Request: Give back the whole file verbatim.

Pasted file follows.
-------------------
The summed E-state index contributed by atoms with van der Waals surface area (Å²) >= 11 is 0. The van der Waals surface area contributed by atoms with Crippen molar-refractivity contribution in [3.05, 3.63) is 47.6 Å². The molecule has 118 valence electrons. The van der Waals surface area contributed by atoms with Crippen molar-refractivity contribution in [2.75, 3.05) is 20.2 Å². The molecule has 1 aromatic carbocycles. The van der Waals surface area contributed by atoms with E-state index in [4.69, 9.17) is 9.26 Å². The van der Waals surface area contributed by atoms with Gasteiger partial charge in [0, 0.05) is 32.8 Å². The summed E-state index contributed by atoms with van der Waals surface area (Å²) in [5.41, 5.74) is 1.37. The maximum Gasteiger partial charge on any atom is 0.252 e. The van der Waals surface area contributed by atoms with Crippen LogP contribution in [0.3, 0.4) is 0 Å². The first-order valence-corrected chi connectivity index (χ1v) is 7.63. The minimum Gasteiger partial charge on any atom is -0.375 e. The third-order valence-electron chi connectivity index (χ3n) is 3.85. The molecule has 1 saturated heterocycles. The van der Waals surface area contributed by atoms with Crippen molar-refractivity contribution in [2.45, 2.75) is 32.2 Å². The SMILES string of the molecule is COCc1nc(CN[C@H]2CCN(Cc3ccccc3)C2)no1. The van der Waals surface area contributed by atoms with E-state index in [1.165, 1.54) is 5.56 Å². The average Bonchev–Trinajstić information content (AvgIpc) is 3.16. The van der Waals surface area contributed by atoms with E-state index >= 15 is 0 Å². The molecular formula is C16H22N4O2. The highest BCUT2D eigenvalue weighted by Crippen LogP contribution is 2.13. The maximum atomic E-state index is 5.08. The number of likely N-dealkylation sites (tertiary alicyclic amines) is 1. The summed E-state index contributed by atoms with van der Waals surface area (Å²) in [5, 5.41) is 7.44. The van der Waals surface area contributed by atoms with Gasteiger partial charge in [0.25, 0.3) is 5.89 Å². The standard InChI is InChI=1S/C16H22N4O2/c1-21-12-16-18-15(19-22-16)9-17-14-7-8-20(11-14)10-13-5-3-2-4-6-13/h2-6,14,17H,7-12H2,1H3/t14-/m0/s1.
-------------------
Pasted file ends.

The summed E-state index contributed by atoms with van der Waals surface area (Å²) >= 11 is 0. The van der Waals surface area contributed by atoms with Crippen molar-refractivity contribution in [3.05, 3.63) is 47.6 Å². The molecule has 118 valence electrons. The van der Waals surface area contributed by atoms with Crippen molar-refractivity contribution in [2.75, 3.05) is 20.2 Å². The molecule has 1 aromatic carbocycles. The van der Waals surface area contributed by atoms with E-state index in [4.69, 9.17) is 9.26 Å². The van der Waals surface area contributed by atoms with Gasteiger partial charge in [0, 0.05) is 32.8 Å². The summed E-state index contributed by atoms with van der Waals surface area (Å²) in [5.41, 5.74) is 1.37. The maximum Gasteiger partial charge on any atom is 0.252 e. The van der Waals surface area contributed by atoms with Crippen LogP contribution in [0.3, 0.4) is 0 Å². The first-order valence-corrected chi connectivity index (χ1v) is 7.63. The minimum Gasteiger partial charge on any atom is -0.375 e. The third-order valence-electron chi connectivity index (χ3n) is 3.85. The molecule has 1 saturated heterocycles. The van der Waals surface area contributed by atoms with Crippen molar-refractivity contribution in [2.45, 2.75) is 32.2 Å². The SMILES string of the molecule is COCc1nc(CN[C@H]2CCN(Cc3ccccc3)C2)no1. The van der Waals surface area contributed by atoms with E-state index in [1.165, 1.54) is 5.56 Å². The average Bonchev–Trinajstić information content (AvgIpc) is 3.16. The van der Waals surface area contributed by atoms with E-state index >= 15 is 0 Å². The molecular formula is C16H22N4O2. The highest BCUT2D eigenvalue weighted by Crippen LogP contribution is 2.13. The maximum atomic E-state index is 5.08. The number of likely N-dealkylation sites (tertiary alicyclic amines) is 1. The summed E-state index contributed by atoms with van der Waals surface area (Å²) in [5, 5.41) is 7.44. The van der Waals surface area contributed by atoms with Gasteiger partial charge in [0.25, 0.3) is 5.89 Å². The standard InChI is InChI=1S/C16H22N4O2/c1-21-12-16-18-15(19-22-16)9-17-14-7-8-20(11-14)10-13-5-3-2-4-6-13/h2-6,14,17H,7-12H2,1H3/t14-/m0/s1.